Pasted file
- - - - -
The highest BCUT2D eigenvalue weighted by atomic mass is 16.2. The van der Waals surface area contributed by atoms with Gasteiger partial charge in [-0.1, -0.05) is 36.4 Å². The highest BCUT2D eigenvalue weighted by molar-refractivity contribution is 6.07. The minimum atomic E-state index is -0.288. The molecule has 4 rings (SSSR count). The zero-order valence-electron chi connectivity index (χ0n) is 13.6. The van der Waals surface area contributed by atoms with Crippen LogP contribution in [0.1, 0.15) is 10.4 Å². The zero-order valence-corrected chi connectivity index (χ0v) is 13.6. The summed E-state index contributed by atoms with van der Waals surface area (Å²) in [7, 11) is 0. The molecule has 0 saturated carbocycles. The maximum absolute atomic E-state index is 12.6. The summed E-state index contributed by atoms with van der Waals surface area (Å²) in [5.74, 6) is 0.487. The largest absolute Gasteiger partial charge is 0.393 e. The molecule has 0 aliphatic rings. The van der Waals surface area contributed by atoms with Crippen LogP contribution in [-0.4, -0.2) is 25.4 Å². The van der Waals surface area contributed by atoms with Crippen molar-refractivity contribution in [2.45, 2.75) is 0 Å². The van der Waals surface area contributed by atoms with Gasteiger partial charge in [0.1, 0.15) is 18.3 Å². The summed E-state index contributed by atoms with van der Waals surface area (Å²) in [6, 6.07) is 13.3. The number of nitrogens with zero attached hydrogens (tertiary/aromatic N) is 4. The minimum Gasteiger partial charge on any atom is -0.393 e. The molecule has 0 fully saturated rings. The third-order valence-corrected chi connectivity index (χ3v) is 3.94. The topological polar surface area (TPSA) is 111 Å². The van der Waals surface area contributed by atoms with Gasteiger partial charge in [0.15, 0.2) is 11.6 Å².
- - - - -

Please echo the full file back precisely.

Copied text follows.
The highest BCUT2D eigenvalue weighted by atomic mass is 16.2. The van der Waals surface area contributed by atoms with Gasteiger partial charge in [-0.1, -0.05) is 36.4 Å². The highest BCUT2D eigenvalue weighted by molar-refractivity contribution is 6.07. The minimum atomic E-state index is -0.288. The molecule has 4 rings (SSSR count). The zero-order valence-electron chi connectivity index (χ0n) is 13.6. The van der Waals surface area contributed by atoms with Crippen LogP contribution in [0.1, 0.15) is 10.4 Å². The zero-order valence-corrected chi connectivity index (χ0v) is 13.6. The summed E-state index contributed by atoms with van der Waals surface area (Å²) in [7, 11) is 0. The molecule has 0 saturated carbocycles. The maximum absolute atomic E-state index is 12.6. The summed E-state index contributed by atoms with van der Waals surface area (Å²) in [5.74, 6) is 0.487. The largest absolute Gasteiger partial charge is 0.393 e. The molecule has 0 aliphatic rings. The van der Waals surface area contributed by atoms with Crippen LogP contribution in [-0.4, -0.2) is 25.4 Å². The van der Waals surface area contributed by atoms with Crippen molar-refractivity contribution in [2.45, 2.75) is 0 Å². The van der Waals surface area contributed by atoms with Gasteiger partial charge in [0.1, 0.15) is 18.3 Å². The summed E-state index contributed by atoms with van der Waals surface area (Å²) in [6, 6.07) is 13.3. The number of nitrogens with zero attached hydrogens (tertiary/aromatic N) is 4. The minimum Gasteiger partial charge on any atom is -0.393 e. The molecule has 0 fully saturated rings. The third-order valence-corrected chi connectivity index (χ3v) is 3.94. The topological polar surface area (TPSA) is 111 Å². The van der Waals surface area contributed by atoms with Gasteiger partial charge in [0.15, 0.2) is 11.6 Å².